Principles of Digital Image Synthesis
Inspiration begins with imagination and the spirit to create. Then comes the need to communicate, to share an idea or thought. Grab a pencil and you can make it real: a picture, abstraction made concrete, ideas preserved in time. Our hearts and minds are moved to tell stories, to teach what we think and feel to others and learn the same from them.
Of all the visual media, computer graphics is one of the newest. The computer is a powerful amplifier-it can take terse descriptions of the world and create pictures of that world, using any rules you choose. If we choose the classical rules of light, then we can make pictures that can pass for photographs; other rules explore other ways of seeing.
I couldn’t find a book that presented image synthesis as a complete and integrated field of study, encompassing all of the topics I just mentioned. But I love to write. And so this book was born.
The big idea in this book is to lay out the rules that tell a computer how to take 3D shapes and lights and create a picture-one that would pass for a photograph of that scene if it existed. So our driving problem is the simulation of Nature’s illumination of a scene, the capturing of that illumination on film, and its presentation to an observer. Sometimes we bypass the film idea and just imagine an observer in the scene. We often make it easy and pretend the observer has only one eye, so we can ask, ‘Given this scene, what picture do I show to the observer to make her think that she’s viewing the real scene?’ We use all the disciplines I listed earlier to answer this question, since our goal is not merely to create an image, but to create a perceptual response in the viewer.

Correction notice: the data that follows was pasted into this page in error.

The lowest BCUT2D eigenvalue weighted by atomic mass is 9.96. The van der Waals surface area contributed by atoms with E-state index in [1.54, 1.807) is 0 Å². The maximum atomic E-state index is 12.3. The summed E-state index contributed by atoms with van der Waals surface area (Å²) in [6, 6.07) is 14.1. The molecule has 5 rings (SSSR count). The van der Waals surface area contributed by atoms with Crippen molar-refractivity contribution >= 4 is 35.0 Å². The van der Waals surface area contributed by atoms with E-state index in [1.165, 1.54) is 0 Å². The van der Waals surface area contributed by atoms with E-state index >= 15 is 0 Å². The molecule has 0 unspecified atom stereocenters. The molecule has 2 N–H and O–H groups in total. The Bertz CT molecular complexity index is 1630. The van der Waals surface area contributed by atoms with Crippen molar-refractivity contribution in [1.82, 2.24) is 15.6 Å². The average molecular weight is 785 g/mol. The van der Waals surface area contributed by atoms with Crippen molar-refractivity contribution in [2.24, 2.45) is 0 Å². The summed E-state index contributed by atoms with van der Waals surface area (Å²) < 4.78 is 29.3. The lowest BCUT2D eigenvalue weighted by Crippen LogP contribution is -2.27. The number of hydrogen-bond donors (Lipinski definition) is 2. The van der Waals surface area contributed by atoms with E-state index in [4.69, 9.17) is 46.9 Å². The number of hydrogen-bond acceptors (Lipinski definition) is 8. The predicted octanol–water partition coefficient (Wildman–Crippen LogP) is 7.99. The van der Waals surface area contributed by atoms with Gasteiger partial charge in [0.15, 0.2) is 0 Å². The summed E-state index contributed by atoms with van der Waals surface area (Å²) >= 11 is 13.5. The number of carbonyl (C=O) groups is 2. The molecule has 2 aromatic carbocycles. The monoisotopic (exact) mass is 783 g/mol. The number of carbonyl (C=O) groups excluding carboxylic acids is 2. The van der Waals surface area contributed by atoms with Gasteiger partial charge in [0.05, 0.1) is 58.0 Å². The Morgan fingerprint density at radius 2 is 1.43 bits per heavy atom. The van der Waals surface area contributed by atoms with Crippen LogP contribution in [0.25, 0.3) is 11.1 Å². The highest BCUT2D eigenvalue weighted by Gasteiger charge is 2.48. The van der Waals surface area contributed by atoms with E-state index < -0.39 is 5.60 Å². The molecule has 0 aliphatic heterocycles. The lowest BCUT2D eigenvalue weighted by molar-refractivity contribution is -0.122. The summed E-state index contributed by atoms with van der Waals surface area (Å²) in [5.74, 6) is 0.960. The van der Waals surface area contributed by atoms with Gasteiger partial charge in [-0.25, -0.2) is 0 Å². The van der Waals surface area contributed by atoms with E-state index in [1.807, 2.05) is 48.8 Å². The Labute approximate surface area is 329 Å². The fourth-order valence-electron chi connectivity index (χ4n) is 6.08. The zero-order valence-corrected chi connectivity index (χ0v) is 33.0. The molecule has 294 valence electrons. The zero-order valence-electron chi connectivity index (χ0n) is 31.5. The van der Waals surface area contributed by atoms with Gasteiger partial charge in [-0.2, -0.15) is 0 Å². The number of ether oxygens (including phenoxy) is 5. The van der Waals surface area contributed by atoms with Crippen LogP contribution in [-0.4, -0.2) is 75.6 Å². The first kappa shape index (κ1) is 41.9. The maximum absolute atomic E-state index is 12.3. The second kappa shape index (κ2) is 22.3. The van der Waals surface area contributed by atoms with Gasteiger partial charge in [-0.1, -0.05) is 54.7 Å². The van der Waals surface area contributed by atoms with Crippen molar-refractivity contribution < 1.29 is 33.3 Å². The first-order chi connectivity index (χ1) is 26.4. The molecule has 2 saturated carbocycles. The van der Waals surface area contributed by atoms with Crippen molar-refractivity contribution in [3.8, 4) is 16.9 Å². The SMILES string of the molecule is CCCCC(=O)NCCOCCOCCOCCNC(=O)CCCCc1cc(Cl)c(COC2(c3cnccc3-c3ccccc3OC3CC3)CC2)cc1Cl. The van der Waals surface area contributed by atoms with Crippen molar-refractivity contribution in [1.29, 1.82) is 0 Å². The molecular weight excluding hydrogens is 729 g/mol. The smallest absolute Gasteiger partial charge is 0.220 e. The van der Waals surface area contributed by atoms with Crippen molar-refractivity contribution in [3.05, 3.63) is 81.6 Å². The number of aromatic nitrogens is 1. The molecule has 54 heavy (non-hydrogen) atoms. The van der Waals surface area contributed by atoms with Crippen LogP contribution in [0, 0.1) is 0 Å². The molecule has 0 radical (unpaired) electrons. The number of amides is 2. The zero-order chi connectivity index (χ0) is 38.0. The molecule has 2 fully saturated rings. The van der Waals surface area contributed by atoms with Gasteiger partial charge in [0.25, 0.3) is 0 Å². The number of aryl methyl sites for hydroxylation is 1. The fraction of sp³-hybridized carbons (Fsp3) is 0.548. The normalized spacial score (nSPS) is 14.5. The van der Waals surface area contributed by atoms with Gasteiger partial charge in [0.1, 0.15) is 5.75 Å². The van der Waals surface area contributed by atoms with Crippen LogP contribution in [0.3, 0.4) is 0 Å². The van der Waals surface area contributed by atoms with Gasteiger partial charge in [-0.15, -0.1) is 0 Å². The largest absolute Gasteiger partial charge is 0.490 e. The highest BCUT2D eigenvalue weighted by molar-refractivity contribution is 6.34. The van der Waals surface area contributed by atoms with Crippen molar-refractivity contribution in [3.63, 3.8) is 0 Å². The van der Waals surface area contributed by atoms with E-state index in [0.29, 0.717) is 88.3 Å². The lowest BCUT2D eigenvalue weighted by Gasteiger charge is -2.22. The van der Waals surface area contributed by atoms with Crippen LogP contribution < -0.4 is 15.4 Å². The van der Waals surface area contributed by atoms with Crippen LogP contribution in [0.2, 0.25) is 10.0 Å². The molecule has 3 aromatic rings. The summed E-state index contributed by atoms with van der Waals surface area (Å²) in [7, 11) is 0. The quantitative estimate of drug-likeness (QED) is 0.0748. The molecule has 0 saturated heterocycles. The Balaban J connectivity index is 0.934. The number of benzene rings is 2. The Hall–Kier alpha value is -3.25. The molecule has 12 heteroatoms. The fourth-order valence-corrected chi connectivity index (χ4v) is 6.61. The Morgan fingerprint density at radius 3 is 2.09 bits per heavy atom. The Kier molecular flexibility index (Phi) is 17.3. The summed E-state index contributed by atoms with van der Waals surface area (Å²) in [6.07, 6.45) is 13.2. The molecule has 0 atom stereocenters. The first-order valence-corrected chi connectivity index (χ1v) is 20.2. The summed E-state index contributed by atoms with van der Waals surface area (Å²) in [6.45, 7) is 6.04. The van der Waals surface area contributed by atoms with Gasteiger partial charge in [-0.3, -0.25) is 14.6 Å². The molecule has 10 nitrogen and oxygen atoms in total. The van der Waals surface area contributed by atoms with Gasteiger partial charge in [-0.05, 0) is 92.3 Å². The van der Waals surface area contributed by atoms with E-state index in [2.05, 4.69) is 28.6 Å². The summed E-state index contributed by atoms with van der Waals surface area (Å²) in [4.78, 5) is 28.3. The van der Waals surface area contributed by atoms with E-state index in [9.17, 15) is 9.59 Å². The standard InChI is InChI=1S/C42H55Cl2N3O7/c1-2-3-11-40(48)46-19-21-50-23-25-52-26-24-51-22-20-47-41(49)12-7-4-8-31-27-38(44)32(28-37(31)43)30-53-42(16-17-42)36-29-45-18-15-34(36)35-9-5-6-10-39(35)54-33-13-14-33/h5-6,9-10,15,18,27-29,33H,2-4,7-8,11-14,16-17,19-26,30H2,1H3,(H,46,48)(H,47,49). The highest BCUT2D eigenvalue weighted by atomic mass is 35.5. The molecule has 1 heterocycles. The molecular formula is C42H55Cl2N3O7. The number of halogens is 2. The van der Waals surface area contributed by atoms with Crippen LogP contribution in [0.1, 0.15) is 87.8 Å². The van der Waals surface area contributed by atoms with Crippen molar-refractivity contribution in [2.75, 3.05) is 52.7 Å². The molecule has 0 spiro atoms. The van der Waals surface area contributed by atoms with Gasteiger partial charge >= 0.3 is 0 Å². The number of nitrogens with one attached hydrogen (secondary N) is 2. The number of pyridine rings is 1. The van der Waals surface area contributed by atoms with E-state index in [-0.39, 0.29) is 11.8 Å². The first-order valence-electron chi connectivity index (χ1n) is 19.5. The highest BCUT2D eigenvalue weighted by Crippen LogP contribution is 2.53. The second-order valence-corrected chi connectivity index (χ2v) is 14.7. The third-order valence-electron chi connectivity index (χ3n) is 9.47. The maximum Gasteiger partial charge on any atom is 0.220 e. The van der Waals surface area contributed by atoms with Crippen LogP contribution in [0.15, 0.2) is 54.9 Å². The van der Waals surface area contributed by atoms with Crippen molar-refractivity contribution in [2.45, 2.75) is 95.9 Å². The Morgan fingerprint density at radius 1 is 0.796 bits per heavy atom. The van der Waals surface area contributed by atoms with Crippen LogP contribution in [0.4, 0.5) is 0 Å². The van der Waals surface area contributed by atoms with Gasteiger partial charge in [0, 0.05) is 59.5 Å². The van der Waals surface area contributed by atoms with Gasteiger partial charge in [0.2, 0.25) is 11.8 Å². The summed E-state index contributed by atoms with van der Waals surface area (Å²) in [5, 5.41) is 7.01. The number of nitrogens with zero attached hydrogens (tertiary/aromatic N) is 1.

This book is not about how to write specific programs, or how to implement particular algorithms. The history of computer graphics is like any discipline of thought: tried-and-true ideas are constantly challenged by new ideas, and sometimes the older ones, once seemingly invulnerable, are found somehow deficient and fade away. So it is with rendering algorithms; our marketplace of ideas is a noisy and bustling place right now.
To design and implement a computer system for creating synthetic digital images for people to view, you need to understand the physics of the world you are simulating, the appropriate methods for simulating those physics in the computer, and the nature of the human visual system that ultimately interprets the image.